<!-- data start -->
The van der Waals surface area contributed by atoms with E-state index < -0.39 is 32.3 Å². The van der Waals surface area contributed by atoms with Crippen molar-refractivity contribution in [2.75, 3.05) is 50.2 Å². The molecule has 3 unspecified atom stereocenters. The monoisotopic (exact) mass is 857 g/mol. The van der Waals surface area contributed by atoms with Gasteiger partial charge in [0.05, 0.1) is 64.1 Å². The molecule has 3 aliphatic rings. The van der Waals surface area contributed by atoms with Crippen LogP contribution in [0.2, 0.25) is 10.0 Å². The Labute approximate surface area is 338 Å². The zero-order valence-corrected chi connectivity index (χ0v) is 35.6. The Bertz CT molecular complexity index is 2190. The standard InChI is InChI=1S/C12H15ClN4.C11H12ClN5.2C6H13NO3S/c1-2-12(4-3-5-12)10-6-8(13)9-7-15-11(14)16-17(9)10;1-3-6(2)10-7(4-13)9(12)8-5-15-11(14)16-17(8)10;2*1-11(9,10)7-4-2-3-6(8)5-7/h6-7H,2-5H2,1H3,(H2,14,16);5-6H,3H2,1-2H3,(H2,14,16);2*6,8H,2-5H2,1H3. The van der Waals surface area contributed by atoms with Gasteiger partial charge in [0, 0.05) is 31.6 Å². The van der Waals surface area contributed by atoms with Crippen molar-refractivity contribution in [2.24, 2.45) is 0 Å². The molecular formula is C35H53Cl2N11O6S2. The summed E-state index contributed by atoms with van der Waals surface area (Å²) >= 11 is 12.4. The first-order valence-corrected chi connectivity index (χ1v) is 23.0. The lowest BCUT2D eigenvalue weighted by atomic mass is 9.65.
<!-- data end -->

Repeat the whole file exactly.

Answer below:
The van der Waals surface area contributed by atoms with E-state index < -0.39 is 32.3 Å². The van der Waals surface area contributed by atoms with Crippen molar-refractivity contribution in [2.75, 3.05) is 50.2 Å². The molecule has 3 unspecified atom stereocenters. The monoisotopic (exact) mass is 857 g/mol. The van der Waals surface area contributed by atoms with Gasteiger partial charge in [0.05, 0.1) is 64.1 Å². The molecule has 3 aliphatic rings. The van der Waals surface area contributed by atoms with Crippen LogP contribution in [0.2, 0.25) is 10.0 Å². The Labute approximate surface area is 338 Å². The zero-order valence-corrected chi connectivity index (χ0v) is 35.6. The Bertz CT molecular complexity index is 2190. The standard InChI is InChI=1S/C12H15ClN4.C11H12ClN5.2C6H13NO3S/c1-2-12(4-3-5-12)10-6-8(13)9-7-15-11(14)16-17(9)10;1-3-6(2)10-7(4-13)9(12)8-5-15-11(14)16-17(8)10;2*1-11(9,10)7-4-2-3-6(8)5-7/h6-7H,2-5H2,1H3,(H2,14,16);5-6H,3H2,1-2H3,(H2,14,16);2*6,8H,2-5H2,1H3. The van der Waals surface area contributed by atoms with Gasteiger partial charge in [0, 0.05) is 31.6 Å². The van der Waals surface area contributed by atoms with Crippen molar-refractivity contribution in [2.24, 2.45) is 0 Å². The molecular formula is C35H53Cl2N11O6S2. The summed E-state index contributed by atoms with van der Waals surface area (Å²) >= 11 is 12.4. The first-order valence-corrected chi connectivity index (χ1v) is 23.0. The lowest BCUT2D eigenvalue weighted by atomic mass is 9.65.